Outstanding items found included stone axes, a stone adze, stone needles, a stone plow and stone sickles of a red stone, all estimated to be 6,000 years old.  In addition, archaeologists unearthed a giant sacrificial altar or table, made of fine yellow clay and dating to between 4,000 to 5,000 years ago.  The project recorded 114 small sacrificial tombs and an architectural ruin made from red baked earth. These landmarks are visible as mounds in rice paddy fields.

Early American shipwreck may link marine hero to 1812 victories


Now we go to the United States, where a team of scuba divers believe they’ve discovered the wreck of a ship once commanded by naval war hero Oliver Hazard Perry, whose actions helped the United States defeat the British during the War of 1812.  It was after the Naval victory at Lake Erie in September 1813 that Perry’s words to his commanders became immortalized: “We have met the enemy and they are ours”.

A pair of divers, Charles Buffum and Craig Harger, say Perry would have never been at the Battle of Lake Erie had his schooner, the Revenge, not sunk off the reefs of Watch Hill in Rhode Island on Jan. 8, 1811.  Marine archaeologist Kathy Abbass wrote a history of Rhode Island’s early navy for the Naval Historical Center in Washington, D.C., and is leading much of the underwater mapping of sunken ships off Rhode Island.  She is familiar with the Revenge, but thinks it’s a long stretch to say that the vessel’s sinking changed the course of U.S. history merely because Perry ended up on Lake Erie two years later.  Additionally, because of how the Revenge sank, and the likelihood that hundreds of other wooden vessels have fallen victim to the rocks and rip currents in the area, she is awaiting definitive proof that the find is the Revenge.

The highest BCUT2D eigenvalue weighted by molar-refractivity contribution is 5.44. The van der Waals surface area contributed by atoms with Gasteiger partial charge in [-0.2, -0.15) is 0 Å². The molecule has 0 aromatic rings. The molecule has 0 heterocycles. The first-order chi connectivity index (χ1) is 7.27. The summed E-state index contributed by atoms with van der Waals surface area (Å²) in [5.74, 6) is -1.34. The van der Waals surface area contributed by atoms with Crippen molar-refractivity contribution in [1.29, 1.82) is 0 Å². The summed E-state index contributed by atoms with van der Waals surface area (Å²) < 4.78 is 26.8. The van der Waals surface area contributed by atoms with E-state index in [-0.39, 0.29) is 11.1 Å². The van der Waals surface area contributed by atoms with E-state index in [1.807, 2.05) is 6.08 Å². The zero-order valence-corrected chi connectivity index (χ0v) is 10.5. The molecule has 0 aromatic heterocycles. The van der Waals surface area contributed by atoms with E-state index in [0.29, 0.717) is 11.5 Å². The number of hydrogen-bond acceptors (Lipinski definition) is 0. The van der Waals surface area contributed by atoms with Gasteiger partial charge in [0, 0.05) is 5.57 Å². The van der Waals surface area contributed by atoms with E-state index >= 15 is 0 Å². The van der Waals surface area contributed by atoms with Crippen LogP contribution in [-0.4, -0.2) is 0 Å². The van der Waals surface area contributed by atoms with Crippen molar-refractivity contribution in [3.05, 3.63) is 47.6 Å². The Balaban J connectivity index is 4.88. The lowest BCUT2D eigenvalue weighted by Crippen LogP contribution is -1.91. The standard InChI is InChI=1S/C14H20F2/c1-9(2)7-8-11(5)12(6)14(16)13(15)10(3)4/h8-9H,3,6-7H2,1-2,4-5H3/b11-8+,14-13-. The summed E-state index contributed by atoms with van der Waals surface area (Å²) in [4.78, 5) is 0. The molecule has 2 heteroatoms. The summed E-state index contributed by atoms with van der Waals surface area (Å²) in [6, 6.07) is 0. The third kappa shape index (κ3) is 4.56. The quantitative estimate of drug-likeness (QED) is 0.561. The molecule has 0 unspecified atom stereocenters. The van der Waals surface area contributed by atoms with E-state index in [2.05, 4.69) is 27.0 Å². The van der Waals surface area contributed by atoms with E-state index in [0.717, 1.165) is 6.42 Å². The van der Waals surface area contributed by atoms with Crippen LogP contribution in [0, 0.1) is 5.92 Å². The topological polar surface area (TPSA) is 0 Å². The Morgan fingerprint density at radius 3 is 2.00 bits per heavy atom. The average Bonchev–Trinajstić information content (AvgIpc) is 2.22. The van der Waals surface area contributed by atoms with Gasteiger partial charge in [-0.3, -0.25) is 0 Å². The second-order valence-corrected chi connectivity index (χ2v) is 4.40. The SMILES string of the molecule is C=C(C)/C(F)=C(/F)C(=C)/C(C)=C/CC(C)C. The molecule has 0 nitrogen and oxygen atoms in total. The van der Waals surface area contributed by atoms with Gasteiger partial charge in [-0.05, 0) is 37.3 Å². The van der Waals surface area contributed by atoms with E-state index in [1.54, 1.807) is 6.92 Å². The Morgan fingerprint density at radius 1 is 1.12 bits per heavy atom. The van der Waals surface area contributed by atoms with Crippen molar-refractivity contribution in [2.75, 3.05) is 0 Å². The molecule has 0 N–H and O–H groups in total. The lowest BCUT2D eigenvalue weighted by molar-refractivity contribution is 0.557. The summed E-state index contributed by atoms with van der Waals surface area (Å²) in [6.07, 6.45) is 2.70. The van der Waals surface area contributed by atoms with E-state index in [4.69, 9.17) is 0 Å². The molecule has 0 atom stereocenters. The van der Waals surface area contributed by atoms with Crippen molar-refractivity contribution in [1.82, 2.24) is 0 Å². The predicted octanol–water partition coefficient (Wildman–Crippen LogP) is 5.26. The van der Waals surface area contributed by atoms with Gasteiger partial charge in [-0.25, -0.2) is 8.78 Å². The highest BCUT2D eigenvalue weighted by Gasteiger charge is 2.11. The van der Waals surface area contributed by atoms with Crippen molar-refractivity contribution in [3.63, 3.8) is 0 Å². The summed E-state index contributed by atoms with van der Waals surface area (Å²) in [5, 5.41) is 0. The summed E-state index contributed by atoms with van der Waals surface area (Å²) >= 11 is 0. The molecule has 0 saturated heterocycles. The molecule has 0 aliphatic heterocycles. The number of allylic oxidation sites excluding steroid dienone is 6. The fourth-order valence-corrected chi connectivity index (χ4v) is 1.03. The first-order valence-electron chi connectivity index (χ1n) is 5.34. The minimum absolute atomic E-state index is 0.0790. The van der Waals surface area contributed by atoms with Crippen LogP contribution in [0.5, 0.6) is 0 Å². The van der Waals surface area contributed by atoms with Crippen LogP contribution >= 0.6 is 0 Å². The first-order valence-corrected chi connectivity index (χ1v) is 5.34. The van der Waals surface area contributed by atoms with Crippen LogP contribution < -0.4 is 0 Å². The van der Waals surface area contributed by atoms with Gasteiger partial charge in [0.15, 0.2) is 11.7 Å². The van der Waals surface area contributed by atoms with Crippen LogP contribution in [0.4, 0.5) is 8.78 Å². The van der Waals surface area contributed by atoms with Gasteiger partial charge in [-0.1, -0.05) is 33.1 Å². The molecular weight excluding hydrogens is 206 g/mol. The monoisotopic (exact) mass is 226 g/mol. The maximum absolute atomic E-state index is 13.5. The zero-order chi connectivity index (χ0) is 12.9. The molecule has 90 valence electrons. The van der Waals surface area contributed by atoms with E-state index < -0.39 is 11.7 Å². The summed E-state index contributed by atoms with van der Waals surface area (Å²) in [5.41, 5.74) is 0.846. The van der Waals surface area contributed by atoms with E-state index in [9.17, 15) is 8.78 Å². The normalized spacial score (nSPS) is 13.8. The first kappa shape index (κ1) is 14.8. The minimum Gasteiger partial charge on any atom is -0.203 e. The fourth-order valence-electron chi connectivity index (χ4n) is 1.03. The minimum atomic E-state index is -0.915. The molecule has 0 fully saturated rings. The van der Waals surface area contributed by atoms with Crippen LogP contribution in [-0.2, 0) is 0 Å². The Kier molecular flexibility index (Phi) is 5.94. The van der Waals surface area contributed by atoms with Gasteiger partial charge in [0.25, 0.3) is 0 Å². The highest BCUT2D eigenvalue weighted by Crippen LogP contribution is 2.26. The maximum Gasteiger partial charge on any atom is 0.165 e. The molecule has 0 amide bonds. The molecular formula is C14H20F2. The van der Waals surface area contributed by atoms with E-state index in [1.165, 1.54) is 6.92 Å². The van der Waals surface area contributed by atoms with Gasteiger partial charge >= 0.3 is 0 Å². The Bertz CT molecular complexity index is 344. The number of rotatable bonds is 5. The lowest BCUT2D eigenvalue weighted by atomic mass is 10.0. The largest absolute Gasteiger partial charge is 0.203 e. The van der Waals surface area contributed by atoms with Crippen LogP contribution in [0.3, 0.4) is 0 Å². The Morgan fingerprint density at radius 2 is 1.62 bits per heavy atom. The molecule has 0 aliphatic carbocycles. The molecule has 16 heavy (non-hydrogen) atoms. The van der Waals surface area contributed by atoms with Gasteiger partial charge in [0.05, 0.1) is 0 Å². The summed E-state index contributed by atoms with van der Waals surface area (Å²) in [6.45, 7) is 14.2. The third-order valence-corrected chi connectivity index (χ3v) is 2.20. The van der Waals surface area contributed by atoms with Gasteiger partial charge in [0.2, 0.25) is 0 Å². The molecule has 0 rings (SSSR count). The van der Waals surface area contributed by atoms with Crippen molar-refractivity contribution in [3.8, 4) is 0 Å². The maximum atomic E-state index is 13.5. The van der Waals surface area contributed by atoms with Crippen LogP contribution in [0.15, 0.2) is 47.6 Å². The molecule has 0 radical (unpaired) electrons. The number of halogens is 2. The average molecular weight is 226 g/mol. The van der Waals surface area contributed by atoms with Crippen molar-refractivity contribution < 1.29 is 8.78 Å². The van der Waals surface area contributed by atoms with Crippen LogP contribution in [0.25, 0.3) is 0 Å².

According to Abbass, the Revenge, which was charting coastal waters, went aground in fog.  Sailors transferred her cargo to other vessels before starting to tow her off the rocks.  During the towing, the cable parted and the Revenge began drifting, eventually going down.  Abbass notes that if you knew the direction of the wind that day and the tide, you might get a trajectory of where she lies, but the currents can complicate the results.  The divers did not find anything at the wreck that positively identified the ship as the Revenge, but are still confident of their findings.  If the ship is the Revenge, it remains the property of the Navy and cannot be salvaged by treasure hunters.  According to Buffum, there was little of the ship left.  However, they hope a government-funded archeological excavation might mine some historic value.